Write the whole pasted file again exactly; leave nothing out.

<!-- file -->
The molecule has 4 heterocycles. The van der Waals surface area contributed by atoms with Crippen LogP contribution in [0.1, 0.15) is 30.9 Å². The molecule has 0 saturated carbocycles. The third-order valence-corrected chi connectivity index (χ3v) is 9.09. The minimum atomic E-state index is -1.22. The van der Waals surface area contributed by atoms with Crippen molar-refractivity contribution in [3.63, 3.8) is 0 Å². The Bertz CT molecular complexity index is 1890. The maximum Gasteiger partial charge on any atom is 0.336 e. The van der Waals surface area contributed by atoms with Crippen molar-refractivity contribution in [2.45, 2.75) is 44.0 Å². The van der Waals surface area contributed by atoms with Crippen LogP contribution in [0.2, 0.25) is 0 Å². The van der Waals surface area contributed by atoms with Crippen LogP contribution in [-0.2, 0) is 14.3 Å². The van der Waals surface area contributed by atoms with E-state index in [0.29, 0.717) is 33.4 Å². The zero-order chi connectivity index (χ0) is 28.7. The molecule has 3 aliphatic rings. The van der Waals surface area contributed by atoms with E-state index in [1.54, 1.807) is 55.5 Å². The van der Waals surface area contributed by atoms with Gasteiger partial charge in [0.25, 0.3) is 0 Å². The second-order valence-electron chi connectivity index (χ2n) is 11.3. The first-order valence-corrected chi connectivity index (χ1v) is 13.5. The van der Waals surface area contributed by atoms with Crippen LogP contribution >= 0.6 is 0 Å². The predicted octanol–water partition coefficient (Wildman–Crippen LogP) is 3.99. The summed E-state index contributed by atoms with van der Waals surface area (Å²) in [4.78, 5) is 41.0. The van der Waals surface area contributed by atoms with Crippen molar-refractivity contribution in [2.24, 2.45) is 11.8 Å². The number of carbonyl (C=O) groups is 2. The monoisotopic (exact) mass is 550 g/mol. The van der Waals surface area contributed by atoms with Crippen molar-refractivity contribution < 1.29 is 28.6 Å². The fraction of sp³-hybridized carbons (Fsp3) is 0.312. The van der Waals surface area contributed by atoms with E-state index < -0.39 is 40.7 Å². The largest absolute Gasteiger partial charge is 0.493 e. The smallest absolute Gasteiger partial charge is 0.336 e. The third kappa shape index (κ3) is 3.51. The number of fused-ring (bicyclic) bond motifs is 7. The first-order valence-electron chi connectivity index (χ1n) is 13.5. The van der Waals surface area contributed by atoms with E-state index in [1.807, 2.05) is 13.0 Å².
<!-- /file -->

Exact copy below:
The molecule has 4 heterocycles. The van der Waals surface area contributed by atoms with Crippen LogP contribution in [0.1, 0.15) is 30.9 Å². The molecule has 0 saturated carbocycles. The third-order valence-corrected chi connectivity index (χ3v) is 9.09. The minimum atomic E-state index is -1.22. The van der Waals surface area contributed by atoms with Crippen molar-refractivity contribution in [3.63, 3.8) is 0 Å². The Bertz CT molecular complexity index is 1890. The maximum Gasteiger partial charge on any atom is 0.336 e. The van der Waals surface area contributed by atoms with Crippen molar-refractivity contribution in [2.45, 2.75) is 44.0 Å². The van der Waals surface area contributed by atoms with Crippen LogP contribution in [0.2, 0.25) is 0 Å². The van der Waals surface area contributed by atoms with Crippen LogP contribution in [-0.2, 0) is 14.3 Å². The van der Waals surface area contributed by atoms with E-state index in [0.29, 0.717) is 33.4 Å². The zero-order chi connectivity index (χ0) is 28.7. The molecule has 3 aliphatic rings. The van der Waals surface area contributed by atoms with E-state index in [1.54, 1.807) is 55.5 Å². The van der Waals surface area contributed by atoms with Gasteiger partial charge in [0.25, 0.3) is 0 Å². The second-order valence-electron chi connectivity index (χ2n) is 11.3. The first-order valence-corrected chi connectivity index (χ1v) is 13.5. The van der Waals surface area contributed by atoms with Crippen LogP contribution >= 0.6 is 0 Å². The predicted octanol–water partition coefficient (Wildman–Crippen LogP) is 3.99. The summed E-state index contributed by atoms with van der Waals surface area (Å²) in [4.78, 5) is 41.0. The van der Waals surface area contributed by atoms with Crippen molar-refractivity contribution in [2.24, 2.45) is 11.8 Å². The number of carbonyl (C=O) groups is 2. The monoisotopic (exact) mass is 550 g/mol. The van der Waals surface area contributed by atoms with Crippen molar-refractivity contribution < 1.29 is 28.6 Å². The fraction of sp³-hybridized carbons (Fsp3) is 0.312. The van der Waals surface area contributed by atoms with E-state index < -0.39 is 40.7 Å². The largest absolute Gasteiger partial charge is 0.493 e. The smallest absolute Gasteiger partial charge is 0.336 e. The third kappa shape index (κ3) is 3.51. The number of fused-ring (bicyclic) bond motifs is 7. The first-order valence-electron chi connectivity index (χ1n) is 13.5. The van der Waals surface area contributed by atoms with E-state index in [1.807, 2.05) is 13.0 Å².